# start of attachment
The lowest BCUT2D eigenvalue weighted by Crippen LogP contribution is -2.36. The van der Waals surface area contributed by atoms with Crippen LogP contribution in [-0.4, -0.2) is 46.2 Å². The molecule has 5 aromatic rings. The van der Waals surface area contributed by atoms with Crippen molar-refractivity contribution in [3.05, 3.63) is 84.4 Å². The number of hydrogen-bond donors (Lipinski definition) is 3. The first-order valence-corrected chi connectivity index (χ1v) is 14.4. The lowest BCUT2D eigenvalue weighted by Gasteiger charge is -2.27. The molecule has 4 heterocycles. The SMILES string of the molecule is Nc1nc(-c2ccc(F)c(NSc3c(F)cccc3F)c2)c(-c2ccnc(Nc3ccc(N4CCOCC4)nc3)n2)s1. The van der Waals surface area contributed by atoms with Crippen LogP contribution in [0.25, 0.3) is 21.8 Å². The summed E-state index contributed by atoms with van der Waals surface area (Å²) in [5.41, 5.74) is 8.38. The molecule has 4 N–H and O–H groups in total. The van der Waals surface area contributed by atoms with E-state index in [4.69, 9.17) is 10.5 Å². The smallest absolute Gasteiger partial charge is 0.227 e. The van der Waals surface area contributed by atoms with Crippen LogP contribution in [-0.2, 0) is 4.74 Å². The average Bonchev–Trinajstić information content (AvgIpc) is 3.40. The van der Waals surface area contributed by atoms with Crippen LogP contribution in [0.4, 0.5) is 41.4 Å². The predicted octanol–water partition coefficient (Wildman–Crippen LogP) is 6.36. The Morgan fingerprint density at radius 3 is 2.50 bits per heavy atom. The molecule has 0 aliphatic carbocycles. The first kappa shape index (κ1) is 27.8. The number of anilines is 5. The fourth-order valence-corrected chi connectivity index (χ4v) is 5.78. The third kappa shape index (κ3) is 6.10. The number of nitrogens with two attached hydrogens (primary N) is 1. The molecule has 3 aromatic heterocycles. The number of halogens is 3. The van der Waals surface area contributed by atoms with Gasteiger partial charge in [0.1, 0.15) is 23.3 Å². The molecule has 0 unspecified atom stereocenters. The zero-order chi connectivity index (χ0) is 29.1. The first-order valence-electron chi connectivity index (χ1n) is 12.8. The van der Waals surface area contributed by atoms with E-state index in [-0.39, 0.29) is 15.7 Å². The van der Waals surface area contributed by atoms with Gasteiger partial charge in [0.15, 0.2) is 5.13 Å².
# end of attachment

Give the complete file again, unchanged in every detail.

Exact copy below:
The lowest BCUT2D eigenvalue weighted by Crippen LogP contribution is -2.36. The van der Waals surface area contributed by atoms with Crippen LogP contribution in [-0.4, -0.2) is 46.2 Å². The molecule has 5 aromatic rings. The van der Waals surface area contributed by atoms with Crippen molar-refractivity contribution in [3.05, 3.63) is 84.4 Å². The number of hydrogen-bond donors (Lipinski definition) is 3. The first-order valence-corrected chi connectivity index (χ1v) is 14.4. The lowest BCUT2D eigenvalue weighted by Gasteiger charge is -2.27. The molecule has 4 heterocycles. The SMILES string of the molecule is Nc1nc(-c2ccc(F)c(NSc3c(F)cccc3F)c2)c(-c2ccnc(Nc3ccc(N4CCOCC4)nc3)n2)s1. The van der Waals surface area contributed by atoms with Crippen LogP contribution in [0.25, 0.3) is 21.8 Å². The summed E-state index contributed by atoms with van der Waals surface area (Å²) in [5.41, 5.74) is 8.38. The molecule has 4 N–H and O–H groups in total. The van der Waals surface area contributed by atoms with E-state index in [4.69, 9.17) is 10.5 Å². The smallest absolute Gasteiger partial charge is 0.227 e. The van der Waals surface area contributed by atoms with Crippen LogP contribution in [-0.2, 0) is 4.74 Å². The average Bonchev–Trinajstić information content (AvgIpc) is 3.40. The van der Waals surface area contributed by atoms with Crippen LogP contribution in [0.4, 0.5) is 41.4 Å². The predicted octanol–water partition coefficient (Wildman–Crippen LogP) is 6.36. The Morgan fingerprint density at radius 3 is 2.50 bits per heavy atom. The molecule has 0 aliphatic carbocycles. The first kappa shape index (κ1) is 27.8. The number of anilines is 5. The fourth-order valence-corrected chi connectivity index (χ4v) is 5.78. The third kappa shape index (κ3) is 6.10. The number of nitrogens with two attached hydrogens (primary N) is 1. The molecule has 3 aromatic heterocycles. The number of halogens is 3. The van der Waals surface area contributed by atoms with Gasteiger partial charge in [0.1, 0.15) is 23.3 Å². The molecule has 0 unspecified atom stereocenters. The zero-order chi connectivity index (χ0) is 29.1. The first-order valence-electron chi connectivity index (χ1n) is 12.8. The van der Waals surface area contributed by atoms with E-state index in [-0.39, 0.29) is 15.7 Å². The van der Waals surface area contributed by atoms with Gasteiger partial charge in [0.15, 0.2) is 5.13 Å².